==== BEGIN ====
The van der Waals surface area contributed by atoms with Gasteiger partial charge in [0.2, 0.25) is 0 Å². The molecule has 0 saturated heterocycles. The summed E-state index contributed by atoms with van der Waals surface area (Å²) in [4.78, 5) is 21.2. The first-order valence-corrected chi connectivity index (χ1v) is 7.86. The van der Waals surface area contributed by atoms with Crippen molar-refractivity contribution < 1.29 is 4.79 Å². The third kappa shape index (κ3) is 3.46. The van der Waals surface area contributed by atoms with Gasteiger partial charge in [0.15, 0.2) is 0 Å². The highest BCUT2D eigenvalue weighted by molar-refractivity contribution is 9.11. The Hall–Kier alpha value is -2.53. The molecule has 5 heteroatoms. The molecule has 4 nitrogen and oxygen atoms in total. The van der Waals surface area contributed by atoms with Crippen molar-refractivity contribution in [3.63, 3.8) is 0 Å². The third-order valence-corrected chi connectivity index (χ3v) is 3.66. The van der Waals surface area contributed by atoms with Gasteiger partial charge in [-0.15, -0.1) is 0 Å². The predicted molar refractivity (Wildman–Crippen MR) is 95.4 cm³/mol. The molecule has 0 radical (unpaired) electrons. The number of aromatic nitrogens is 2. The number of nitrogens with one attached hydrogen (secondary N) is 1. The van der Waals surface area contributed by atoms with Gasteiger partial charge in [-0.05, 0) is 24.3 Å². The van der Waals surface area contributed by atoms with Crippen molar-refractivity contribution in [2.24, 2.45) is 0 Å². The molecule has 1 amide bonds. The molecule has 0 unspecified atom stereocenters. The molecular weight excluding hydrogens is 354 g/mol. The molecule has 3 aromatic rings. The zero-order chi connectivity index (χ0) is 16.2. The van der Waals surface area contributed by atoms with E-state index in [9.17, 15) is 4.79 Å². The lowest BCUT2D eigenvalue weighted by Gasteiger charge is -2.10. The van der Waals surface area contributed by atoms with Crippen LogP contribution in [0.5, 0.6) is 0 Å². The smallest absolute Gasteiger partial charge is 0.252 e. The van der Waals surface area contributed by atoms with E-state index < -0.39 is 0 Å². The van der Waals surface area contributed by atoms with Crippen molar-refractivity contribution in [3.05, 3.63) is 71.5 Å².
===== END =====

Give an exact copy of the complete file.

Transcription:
The van der Waals surface area contributed by atoms with Gasteiger partial charge in [0.2, 0.25) is 0 Å². The molecule has 0 saturated heterocycles. The summed E-state index contributed by atoms with van der Waals surface area (Å²) in [4.78, 5) is 21.2. The first-order valence-corrected chi connectivity index (χ1v) is 7.86. The van der Waals surface area contributed by atoms with Crippen molar-refractivity contribution < 1.29 is 4.79 Å². The third kappa shape index (κ3) is 3.46. The van der Waals surface area contributed by atoms with Gasteiger partial charge in [0.15, 0.2) is 0 Å². The highest BCUT2D eigenvalue weighted by molar-refractivity contribution is 9.11. The Hall–Kier alpha value is -2.53. The molecule has 5 heteroatoms. The molecule has 4 nitrogen and oxygen atoms in total. The van der Waals surface area contributed by atoms with Crippen molar-refractivity contribution in [3.63, 3.8) is 0 Å². The third-order valence-corrected chi connectivity index (χ3v) is 3.66. The van der Waals surface area contributed by atoms with Gasteiger partial charge in [-0.15, -0.1) is 0 Å². The predicted molar refractivity (Wildman–Crippen MR) is 95.4 cm³/mol. The molecule has 0 radical (unpaired) electrons. The number of aromatic nitrogens is 2. The number of nitrogens with one attached hydrogen (secondary N) is 1. The van der Waals surface area contributed by atoms with Gasteiger partial charge in [-0.05, 0) is 24.3 Å². The van der Waals surface area contributed by atoms with Crippen molar-refractivity contribution in [2.24, 2.45) is 0 Å². The molecule has 1 amide bonds. The molecule has 0 unspecified atom stereocenters. The molecular weight excluding hydrogens is 354 g/mol. The molecule has 3 aromatic rings. The zero-order chi connectivity index (χ0) is 16.2. The van der Waals surface area contributed by atoms with E-state index in [9.17, 15) is 4.79 Å². The lowest BCUT2D eigenvalue weighted by Gasteiger charge is -2.10. The van der Waals surface area contributed by atoms with Crippen LogP contribution in [0.5, 0.6) is 0 Å². The smallest absolute Gasteiger partial charge is 0.252 e. The van der Waals surface area contributed by atoms with E-state index < -0.39 is 0 Å². The van der Waals surface area contributed by atoms with Crippen molar-refractivity contribution in [3.05, 3.63) is 71.5 Å².